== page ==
Artefacts were brought from museums across Italy. There were also living exhibits – a feature of European colonial exhibitions more widely. Materials and workers were transported from East Africa to construct authentic buildings for villaggi indigeni. Several families were brought from Somalia, Eritrea and Ethiopia to perform. Horrifyingly, when the Mostra closed they were unable to return to East Africa and were forced to live near the site in terrible conditions, enduring bombing, until they were moved to a former concentration camp for women at Treia in 1943 (more details of this terrible story can be found in Brian Mclaren’s work)

Architecturally, the Mostra d’Oltremare aimed to fuse metropolitan and colonial environments. It was designed to give the visitor an experiential sense of being ‘overseas’. Plant and trees were imported to create a genuine sense of the exotic. One of the planners claimed in 1940 that it might be ‘the only public park to be built in Naples after the departure of the Bourbons’.

Visiting the Mostre d’Oltremare today is a strange experience. Apart from a brief reopening in 1952, it was completely disused until 1998. The site has now been partially rehabilitated as a conference centre, and there is ongoing renovation of some buildings. However, much of the site is overgrown and in ruins.

At the original entrance, you can see what is today called the ‘Tower of Nations’ (formerly the ‘Tower of the Fascist Party’). It is currently being restored to function as an event centre.

We were given access to enter another large building – the Cubo d’Oro (gold cube) – which is all that remains of the pavilion of Africa Orientale Italiana (Italian East Africa).

Inside the Cubo d’Oro there was originally a large globe (representing the reach of the Italian empire) and the walls featured inscriptions from Mussolini’s May 1936 Proclamazione dell’Impero and two frescos by Giovanni Brancaccio, depicting Mussolini’s ‘Triumph’. These extraordinary frescos have survived. The Roman past was widely used to glorify the fascist party, but it is still striking to see Mussolini so explicitly transplanted into the Roman Triumph (and in the context of colonial propaganda). There is another Rome connection here, as Brancaccio’s frescos were the inspiration for one of William Kentridge’s depictions of Mussolini in his recent ‘Triumphs and Laments’ mural on the banks of the Tiber.

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Inside the Cubo d’Oro in 1940, image reproduced in McLaren, 2014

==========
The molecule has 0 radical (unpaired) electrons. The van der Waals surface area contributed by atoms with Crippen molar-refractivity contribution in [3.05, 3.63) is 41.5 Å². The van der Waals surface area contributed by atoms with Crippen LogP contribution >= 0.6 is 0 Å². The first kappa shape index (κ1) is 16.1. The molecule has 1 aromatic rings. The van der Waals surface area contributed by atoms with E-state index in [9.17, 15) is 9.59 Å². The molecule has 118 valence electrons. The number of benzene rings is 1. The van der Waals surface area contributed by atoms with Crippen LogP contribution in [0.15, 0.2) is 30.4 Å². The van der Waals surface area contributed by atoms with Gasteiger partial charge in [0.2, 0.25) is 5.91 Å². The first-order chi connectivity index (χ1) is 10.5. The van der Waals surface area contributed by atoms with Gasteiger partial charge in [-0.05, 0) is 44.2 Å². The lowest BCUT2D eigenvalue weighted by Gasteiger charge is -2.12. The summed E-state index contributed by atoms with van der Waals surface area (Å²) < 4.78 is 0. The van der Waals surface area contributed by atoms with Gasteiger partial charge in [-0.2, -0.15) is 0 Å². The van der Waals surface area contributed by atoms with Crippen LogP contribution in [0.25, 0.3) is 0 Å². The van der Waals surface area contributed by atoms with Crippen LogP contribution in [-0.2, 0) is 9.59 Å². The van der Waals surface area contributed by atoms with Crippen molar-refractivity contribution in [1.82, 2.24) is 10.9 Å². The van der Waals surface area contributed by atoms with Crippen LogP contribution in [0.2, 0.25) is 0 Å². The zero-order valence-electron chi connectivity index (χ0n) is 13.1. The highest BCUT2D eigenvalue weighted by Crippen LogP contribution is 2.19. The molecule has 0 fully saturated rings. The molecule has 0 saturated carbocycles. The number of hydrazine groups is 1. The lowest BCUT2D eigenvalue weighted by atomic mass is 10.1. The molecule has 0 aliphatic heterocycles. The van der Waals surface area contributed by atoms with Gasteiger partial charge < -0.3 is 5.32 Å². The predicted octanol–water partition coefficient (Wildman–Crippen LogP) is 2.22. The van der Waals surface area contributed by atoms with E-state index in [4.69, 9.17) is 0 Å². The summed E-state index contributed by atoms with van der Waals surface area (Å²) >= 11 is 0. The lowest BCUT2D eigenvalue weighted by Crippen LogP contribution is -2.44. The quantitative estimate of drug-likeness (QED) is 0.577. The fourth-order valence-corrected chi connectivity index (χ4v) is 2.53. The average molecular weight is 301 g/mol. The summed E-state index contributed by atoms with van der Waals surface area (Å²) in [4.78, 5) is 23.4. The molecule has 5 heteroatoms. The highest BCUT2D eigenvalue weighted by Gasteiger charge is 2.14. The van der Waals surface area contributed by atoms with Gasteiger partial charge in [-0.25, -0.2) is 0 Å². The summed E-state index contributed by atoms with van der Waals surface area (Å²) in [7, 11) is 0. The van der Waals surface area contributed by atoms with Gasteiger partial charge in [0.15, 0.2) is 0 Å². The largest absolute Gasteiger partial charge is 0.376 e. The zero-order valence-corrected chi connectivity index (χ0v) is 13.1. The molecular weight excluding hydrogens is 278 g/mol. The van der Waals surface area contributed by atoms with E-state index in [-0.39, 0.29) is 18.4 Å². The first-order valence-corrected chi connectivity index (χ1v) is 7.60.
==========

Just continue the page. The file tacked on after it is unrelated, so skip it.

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Brancaccio fresco in the Cubo d’Oro in 2017. Photograph by Zoe Cormack.

In 1940, the Mostra contained over 200 other artworks. Most of these were destroyed in WW2. Another large piece has survived on the wall of the swimming pool/restaurant complex. It is called Ritmi Africani (African Rhythms) designed by Enrico Prampolini and realised by the futurist ceramicist, Tullio d’Albisola.

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‘Ritmi Africani’ in 2017. Photograph by Zoe Cormack

Adjacent to the Cubo d’Oro is a small lake with a replica of part of the castle of Fasilides (Emperor of Ethiopia from 1631-1667) in Gondar. Across the lake is the coptic church (now ruined) and the area which housed the villaggi indigeni.

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Castle of Fasilides in 2017. Photograph by Zoe Cormack

Many of the buildings, such as the extensive ‘Libyan Pavilion’, designed by Florestano di Flauso, are completely inaccessible and decayed

There is so much more to say about the Mostra d’Oltremare, its place in the history of Italian imperialism and what it reveals about the intersections of colonialism, fascism and World War Two. I was initially drawn to the Mostra on the trail of objects lent from ethnographic collections to illustrate Italian contacts in Africa. But there is also a hidden history of violence perpetrated against the East African families who were first displayed, and then effectively interned at the exhibition as WW2 engulfed Naples. Naples was chosen as the site of the Mostra d’Oltremare because of the imperial connections its Mediterranean port represented. Today, in the context of the migrant crisis, the Mediterranean is the site of new and perilous forms of crossing. The Mostra d’Oltremare is an important reminder of the violent and extractive history underpinning contemporary relationships across the Mediterranean – it is worth our attention now more than ever.

I have drawn on the research of Giovanni Arena, Giacomo Dore (in ‘L’Africa in Vetrina’), Brian Mclaren and information leaflets produced by Mostre d’Oltremare to write this blog. More photographs and information about the exhibition can be found in their publications.


Zoe Cormack (Rome Fellow)